To date, this is the largest cache of CT scans from patients with the SARS-CoV-2 virus. It can be used to develop artificial intelligence-based services.
All studies contain special markings that reflect manifestation of pathological abnormalities of COVID-19 in lung tissue based on the scans. Marking those areas of interest may lead to the development of artificial intelligence algorithms that can help radiologists locate suspicious areas on CT scans. Marking the pathology contouring can be used for automatic quantitative assessment of lung lesions and for comparing two CT studies of a patient.
Also, 50 of the studies were marked explicitly in patients where zones of ground-glass opacities and consolidations in pixels that are specific for COVID-19 are indicated on each CT slice with lung tissue abnormalities.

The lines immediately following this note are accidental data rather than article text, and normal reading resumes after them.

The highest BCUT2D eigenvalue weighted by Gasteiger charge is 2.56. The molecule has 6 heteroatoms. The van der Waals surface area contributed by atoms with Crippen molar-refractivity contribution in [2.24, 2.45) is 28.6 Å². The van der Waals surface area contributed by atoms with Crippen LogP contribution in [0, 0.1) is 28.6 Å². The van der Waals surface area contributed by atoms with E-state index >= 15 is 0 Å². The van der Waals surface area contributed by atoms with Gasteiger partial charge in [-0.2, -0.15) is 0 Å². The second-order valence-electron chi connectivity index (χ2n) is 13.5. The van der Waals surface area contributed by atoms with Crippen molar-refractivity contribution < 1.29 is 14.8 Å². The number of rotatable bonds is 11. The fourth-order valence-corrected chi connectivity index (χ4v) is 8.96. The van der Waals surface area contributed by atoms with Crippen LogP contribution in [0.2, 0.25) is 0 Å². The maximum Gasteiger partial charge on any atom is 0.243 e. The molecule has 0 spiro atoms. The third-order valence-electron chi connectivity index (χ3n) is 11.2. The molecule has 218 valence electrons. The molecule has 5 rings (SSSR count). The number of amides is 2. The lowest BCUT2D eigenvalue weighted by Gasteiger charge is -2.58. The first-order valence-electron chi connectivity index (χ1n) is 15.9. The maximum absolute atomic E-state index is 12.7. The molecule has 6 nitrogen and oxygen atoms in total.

“The additional advantage of this dataset is that all CT scans included there were performed in primary healthcare facilities for the adult population. Besides that, it has been posted in public domain, and thin CT slices of up to 1 mm have already been converted into NIFTI format recognized among machine learning professionals,” said Dr. Sergey Morozov, chief regional radiology and instrumental diagnostics officer of Moscow Department of Health and CEO of the Diagnostics and Telemedicine Center in Moscow.
The database, which also contains 3D CT studies, includes studies that were collected between 1 March and 25 April using the Unified Radiological Information Service (URIS), which is connected to diagnostic equipment at 80 healthcare facilities in Moscow.
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